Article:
If investment property has been part of your portfolio during your earning years, you may want to reevaluate this allocation as you near or enter retirement. Do you want to be less involved but still have some exposure to real estate? Do you want to continue to be actively involved but need to change the makeup of your real estate portfolio? There are many options to consider. Here, Ryan Urech, Southwest Region Vice President of Real Estate Asset Management with Wells Fargo Wealth Management, discusses how to evaluate your real estate strategy as you reach this life stage.
Wells Fargo Conversations: Why should we reevaluate investment properties as we near or enter retirement?
Ryan Urech: We believe it's important to reassess your objectives as you enter retirement to make certain that financial assets and real assets are positioned to help meet investment goals. In particular, you should review the strategic objective of your real estate, how it will be managed in retirement, and how it will operate once the next generation takes control. Far too often we see poor estate planning, which has the potential to burden the beneficiaries of the real estate holdings should a transition event occur — death, divorce, or illness. It's prudent to assess the role of real estate in your portfolio and set realistic monitoring parameters.
If I want to be less involved but still have exposure to real estate, what might be some good options?
Urech: Exposure to private real estate continues to be a valuable diversification tool because it has the potential to offer the following benefits:
• Potential for strong income returns
• Low correlation to other financial assets
• Potential for unique tax benefits
However, most privately held real estate requires hands-on attention and, at times, can be very time consuming and labor intensive. This is the primary reason you may want to hire an experienced real estate advisor to help manage the investment in a fiduciary capacity while you still maintain control. I would caution that an advisor, or asset manager, is different from a property manager. An asset manager is responsible for the decision-making responsibilities to help drive value and maximize cash flow. A property manager is assigned a certain number of tasks, such as finding tenants and taking care of routine maintenance and upkeep of the property, and is typically paid a fee regardless of performance.
What's a smart strategy if I want to continue to be actively involved but need to change the makeup of my real estate portfolio?
Urech: We encounter many situations where owners have a concentration in a single piece of real estate, which can be a substantial allocation of their overall net worth, causing potential risks should the local real estate market retract. To help combat this problem, we have been able to develop customized investment programs that reinvest funds, especially in 1031 Exchange transactions. Our team is positioned to access acquisition opportunities in a timely manner to create a diverse portfolio of real estate assets in multiple geographic locations. I would also note that the acquisition market is very competitive and the IRS 1031 Exchange rules are very constrictive. By hiring an experienced investment manager, investors can maintain passive ownership of real estate while leveraging institutional quality advice to complete the acquisition of replacement properties.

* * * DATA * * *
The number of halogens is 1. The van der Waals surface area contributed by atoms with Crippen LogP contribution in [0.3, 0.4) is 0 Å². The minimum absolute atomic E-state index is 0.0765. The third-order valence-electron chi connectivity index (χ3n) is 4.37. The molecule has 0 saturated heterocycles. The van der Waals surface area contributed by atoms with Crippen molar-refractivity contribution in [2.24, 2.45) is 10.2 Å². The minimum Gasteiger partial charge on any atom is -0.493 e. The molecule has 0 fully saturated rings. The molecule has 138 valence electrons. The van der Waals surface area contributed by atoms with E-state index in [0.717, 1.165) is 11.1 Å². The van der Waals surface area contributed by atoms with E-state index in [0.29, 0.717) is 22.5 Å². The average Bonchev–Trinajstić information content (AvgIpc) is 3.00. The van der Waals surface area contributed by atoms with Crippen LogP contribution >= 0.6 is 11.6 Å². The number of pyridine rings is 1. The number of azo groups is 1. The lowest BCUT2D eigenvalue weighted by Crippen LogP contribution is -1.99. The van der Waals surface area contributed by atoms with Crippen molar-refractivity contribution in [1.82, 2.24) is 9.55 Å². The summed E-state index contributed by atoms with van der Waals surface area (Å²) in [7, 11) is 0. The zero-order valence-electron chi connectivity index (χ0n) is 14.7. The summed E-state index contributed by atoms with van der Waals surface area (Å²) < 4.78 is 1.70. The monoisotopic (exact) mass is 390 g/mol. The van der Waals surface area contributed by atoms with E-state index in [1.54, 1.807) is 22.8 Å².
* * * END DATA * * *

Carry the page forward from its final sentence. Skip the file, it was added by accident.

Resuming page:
When might it be best to simply liquidate investment property?
Urech: The real estate markets are fast-paced and constantly changing, much like the financial markets. The time to exit is ultimately determined by the particular owner's circumstances, which could include whether or not their risk tolerance has changed. Unfortunately, there is no steadfast rule for when to sell an investment property. The best strategy may be to actively manage the real estate investment and consider macroeconomic fundamentals and capital market activity. Our team actively monitors fundamentals such as GDP drivers — population growth, job growth, rental growth, and leasing momentum. While it's difficult to predict how a particular real estate market will behave or when a market has reached its peak pricing, we do feel that having active oversight of the capital markets is the most strategic and effective avenue to execute an advantageous exit strategy.
What other factors should I consider when establishing my real estate investment strategy?
Urech: Each investor has a certain set of objectives as they begin to plan for retirement. Real estate can strongly complement a total portfolio approach to investing and preserve wealth into one's golden years. We suggest first determining the objective of the real estate — income, growth, or both — and risk tolerance. As retirees leave the job market or sell a business, the amount of risk investors take should be adequately evaluated to help determine what type of real estate is appropriate. Smart real estate planning evaluates the overall market condition, the phase of the economic cycle, the supply of capital, and demand drivers. Lastly, an estate plan that outlines how the real estate will be managed and limits liability through appropriate legal structures should also be on the list when executing real estate planning assignments.